4. A commitment to contribute beyond yourself, whether it’s across the world or across the corridor, makes a great leader. Bill Gates and his wife, Melinda, have devoted much of their energy to global development philanthropy. While in Ottawa to discuss overseas aid with the Canadian government, he said, in part, “In countries such as the U.S. and Canada, where a lot of people are doing quite well, the question is: Can you take your loyalty and your values and go further than yourself and your family, even beyond your region and your country? Can you have, as a member of the human race, the idea that you would volunteer time or your voice, or whatever means you have to give? … people want to be associated with more than their own success – they want to have knowledge and a sense of progress that they contributed to [something beyond themselves]… We call that our ‘global citizenship’ movement.” Bill Gates understands that being a good person means allowing your success to overflow into making life better for others.

Being a good leader by being a good person cannot be taught in a leadership course or from a textbook. But it can be learned. It can be developed. My dad would say that it can be caught even though it can’t be taught. It means your motive is do good by being good. And it amounts to leading well by living well.

Integrity: Be An Integrated Human Being

In my leadership development programs I teach that if you want to make a positive impact on the world, your most important goal as a leader is to be an integrated human being. Being integrated means living with integrity. Integrity comes from the word integer, which means wholeness, integration, and completeness. Integrity is about integrating your inner life with your outer life. Gandhi said that, “A person can not do right in one department of life whilst they are occupied in doing wrong in any other department. Life is one indivisible whole.” Because life is not compartmentalized, any area in your life where you breach integrity impacts every other area.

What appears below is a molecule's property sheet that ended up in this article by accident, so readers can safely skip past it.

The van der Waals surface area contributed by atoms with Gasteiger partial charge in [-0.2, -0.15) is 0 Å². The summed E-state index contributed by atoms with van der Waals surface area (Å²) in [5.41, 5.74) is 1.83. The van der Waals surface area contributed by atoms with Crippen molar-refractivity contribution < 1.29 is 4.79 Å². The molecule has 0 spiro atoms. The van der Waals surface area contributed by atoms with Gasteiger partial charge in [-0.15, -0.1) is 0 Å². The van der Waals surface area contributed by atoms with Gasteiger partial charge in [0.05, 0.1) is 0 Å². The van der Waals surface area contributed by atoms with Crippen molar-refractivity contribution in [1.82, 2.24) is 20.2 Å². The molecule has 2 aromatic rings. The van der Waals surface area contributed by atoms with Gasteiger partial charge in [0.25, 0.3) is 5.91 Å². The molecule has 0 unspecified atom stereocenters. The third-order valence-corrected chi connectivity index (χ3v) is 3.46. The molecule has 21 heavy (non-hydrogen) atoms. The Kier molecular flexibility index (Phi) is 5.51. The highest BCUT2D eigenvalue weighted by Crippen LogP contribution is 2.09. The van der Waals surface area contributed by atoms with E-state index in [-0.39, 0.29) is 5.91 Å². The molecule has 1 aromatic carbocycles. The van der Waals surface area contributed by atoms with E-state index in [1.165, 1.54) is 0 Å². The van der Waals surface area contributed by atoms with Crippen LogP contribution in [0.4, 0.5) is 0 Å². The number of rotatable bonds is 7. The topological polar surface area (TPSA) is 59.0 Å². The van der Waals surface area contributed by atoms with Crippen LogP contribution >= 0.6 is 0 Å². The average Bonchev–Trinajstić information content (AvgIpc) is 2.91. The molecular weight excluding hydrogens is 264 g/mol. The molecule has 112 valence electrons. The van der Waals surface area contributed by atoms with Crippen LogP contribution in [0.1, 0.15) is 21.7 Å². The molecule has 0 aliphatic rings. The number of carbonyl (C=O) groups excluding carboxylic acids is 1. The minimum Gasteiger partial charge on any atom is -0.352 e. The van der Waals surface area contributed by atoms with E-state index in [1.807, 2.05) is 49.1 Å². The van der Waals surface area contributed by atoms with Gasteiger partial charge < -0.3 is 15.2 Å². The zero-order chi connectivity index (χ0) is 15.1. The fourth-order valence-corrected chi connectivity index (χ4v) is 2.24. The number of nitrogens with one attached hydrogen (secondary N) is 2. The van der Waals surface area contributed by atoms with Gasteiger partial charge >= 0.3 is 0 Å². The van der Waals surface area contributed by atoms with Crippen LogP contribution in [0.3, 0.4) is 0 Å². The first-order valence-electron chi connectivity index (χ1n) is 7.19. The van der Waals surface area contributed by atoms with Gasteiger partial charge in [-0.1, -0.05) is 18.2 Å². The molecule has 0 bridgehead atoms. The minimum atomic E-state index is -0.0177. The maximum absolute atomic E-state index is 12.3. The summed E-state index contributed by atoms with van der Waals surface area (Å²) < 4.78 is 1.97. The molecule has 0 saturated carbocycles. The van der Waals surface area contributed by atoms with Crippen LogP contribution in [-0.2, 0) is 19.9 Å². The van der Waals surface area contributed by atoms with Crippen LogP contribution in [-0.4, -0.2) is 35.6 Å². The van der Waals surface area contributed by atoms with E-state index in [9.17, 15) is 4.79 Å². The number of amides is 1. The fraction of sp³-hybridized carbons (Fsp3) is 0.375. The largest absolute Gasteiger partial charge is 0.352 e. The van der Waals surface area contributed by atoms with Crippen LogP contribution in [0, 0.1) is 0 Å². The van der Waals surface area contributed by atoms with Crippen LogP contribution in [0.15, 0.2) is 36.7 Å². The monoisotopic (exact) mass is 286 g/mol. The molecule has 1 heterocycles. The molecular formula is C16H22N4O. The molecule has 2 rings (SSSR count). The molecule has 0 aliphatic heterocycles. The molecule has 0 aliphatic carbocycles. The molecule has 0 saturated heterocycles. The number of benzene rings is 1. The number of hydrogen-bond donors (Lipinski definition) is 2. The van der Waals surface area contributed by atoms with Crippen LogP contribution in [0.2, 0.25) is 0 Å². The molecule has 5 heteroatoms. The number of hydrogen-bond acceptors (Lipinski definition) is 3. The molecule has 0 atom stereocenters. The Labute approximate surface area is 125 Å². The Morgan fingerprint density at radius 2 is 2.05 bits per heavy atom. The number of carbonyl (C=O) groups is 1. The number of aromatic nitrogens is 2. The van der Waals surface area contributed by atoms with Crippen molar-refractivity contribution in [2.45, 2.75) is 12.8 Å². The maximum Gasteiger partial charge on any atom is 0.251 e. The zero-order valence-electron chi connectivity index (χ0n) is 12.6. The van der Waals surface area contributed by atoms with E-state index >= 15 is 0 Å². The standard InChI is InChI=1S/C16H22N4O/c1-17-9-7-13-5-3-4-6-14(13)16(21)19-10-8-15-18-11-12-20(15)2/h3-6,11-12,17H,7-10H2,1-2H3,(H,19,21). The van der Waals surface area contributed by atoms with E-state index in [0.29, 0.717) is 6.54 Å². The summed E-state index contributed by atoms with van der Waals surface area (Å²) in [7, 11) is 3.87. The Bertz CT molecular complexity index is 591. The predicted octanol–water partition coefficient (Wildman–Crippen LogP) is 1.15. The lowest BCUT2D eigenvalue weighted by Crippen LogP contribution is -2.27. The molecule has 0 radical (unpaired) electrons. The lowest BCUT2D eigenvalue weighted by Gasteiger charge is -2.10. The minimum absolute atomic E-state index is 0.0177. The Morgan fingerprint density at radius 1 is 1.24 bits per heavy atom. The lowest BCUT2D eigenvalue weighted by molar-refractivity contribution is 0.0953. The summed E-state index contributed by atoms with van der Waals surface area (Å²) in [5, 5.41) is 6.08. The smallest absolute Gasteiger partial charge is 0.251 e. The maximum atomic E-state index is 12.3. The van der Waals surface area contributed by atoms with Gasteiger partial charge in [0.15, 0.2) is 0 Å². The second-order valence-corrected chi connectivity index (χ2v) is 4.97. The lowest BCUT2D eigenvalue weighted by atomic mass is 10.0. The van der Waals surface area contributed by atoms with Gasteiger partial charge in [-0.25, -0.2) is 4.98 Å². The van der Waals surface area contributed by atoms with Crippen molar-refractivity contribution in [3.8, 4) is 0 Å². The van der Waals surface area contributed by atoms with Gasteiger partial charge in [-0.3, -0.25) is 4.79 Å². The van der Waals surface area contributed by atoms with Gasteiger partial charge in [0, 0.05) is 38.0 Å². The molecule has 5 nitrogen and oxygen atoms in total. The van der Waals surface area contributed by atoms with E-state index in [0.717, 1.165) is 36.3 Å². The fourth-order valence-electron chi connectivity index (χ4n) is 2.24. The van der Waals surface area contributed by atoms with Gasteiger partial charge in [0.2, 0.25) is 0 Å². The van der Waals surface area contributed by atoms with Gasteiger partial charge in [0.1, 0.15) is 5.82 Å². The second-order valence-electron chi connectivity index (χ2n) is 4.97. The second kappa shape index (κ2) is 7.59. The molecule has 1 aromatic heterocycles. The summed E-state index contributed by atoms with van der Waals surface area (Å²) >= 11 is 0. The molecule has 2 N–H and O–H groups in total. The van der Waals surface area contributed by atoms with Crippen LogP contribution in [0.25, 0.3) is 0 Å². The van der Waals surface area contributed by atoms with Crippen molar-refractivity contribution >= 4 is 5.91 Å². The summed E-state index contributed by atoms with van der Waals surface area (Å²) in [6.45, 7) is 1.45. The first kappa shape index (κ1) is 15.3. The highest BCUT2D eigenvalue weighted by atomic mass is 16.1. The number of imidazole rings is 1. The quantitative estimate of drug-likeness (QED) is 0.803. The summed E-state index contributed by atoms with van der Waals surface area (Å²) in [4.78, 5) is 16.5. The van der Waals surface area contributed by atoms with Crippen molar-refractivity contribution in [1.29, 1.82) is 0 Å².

Dr. Henry Cloud defines integrity as, “the courage to meet the demands of reality.” He wrote a great book by the same title. Consider some of the ways people “go around” difficulties in front of them, and what the price is, personally and collectively, for these choices:

  • A recent study showed that 82% of the top 10% of academic students in the US said they cheated to get there. 70% of them said they turned in someone else’s work.
  • A group of high school athletes were asked, “If you were given a drug that would guarantee you a gold medal at the next Olympics, knowing it would kill you in five years, would you take it?” 68% said, “Yes.”
  • You spend more than you earn and end up living on credit card debt, trying to prove to yourself or others that you have more money than you actually have.
  • Weight lifters know about compromising the integrity of a lift by “cheating” when lifting a weight by “jerking” it up, appearing that you can actually lift more than you would if it was done properly. This is going “around” the lift rather than “through” it with the intent to make an impression.
  • You pretend to be putting in a full day’s work but are actually occupying a good part of the day surfing the internet.
  • People loose trust and confidence in themselves and seek to regain it through entitlement rather than applying the work required to rebuild themselves.
  • You avoid following through on a promise because it became “hard” to keep.

To master integrity, ask yourself three questions consistently:

  1. Are you being honest with yourself? Are there any areas of your life where you are lying to yourself? Are you struggling with an addiction that you aren’t facing? Do you have an issue with anger or control that is hurting someone else? Are you neglecting an area in your life that is important you? Are you living in alignment with what you say that you value? Self-respect and inner peace flow from a clear spring. If you don’t have honesty with yourself you will find that the relationships you are in – at work and at home – will all be contaminated. You don’t have to be perfect to be honest. But have the courage to take a careful inventory.
  2. Are you being honest with others? I coached an executive that confessed he was having an affair. He thought he was “getting away” with it because nobody knew. Yet every member of his team, on a recent 360 Feedback exercise rated him low in terms of being trustworthy and approachable. Even though people may not be consciously aware of a person’s lack of integrity, they still know. And most importantly, you Breeching integrity leads to distortions in your relationships. Where are the lies in your life? You will inevitably hurt people when you are not honest with them. Are you hurting anyone in your life? Are you hiding the truth from anyone?
  3. Are you keeping your agreements? Corporations and lives across the country are being littered with habitual excuse-makers and blamers. Think carefully before you make an agreement. Be careful to only make agreements that are in alignment with your values and your purpose. Then scrupulously keep the agreements you make, even the small ones. If circumstances prohibit you from fulfilling your promise, let the creditor know as soon as you know, that the commitment is jeopardized. Negotiate, at that point, to minimize damages and re-commit to a new course of action. Do you honor your promises? Do you have a recovery process if you are unable to keep an agreement – while learning from the experience?

Integrity is the essence of everything successful.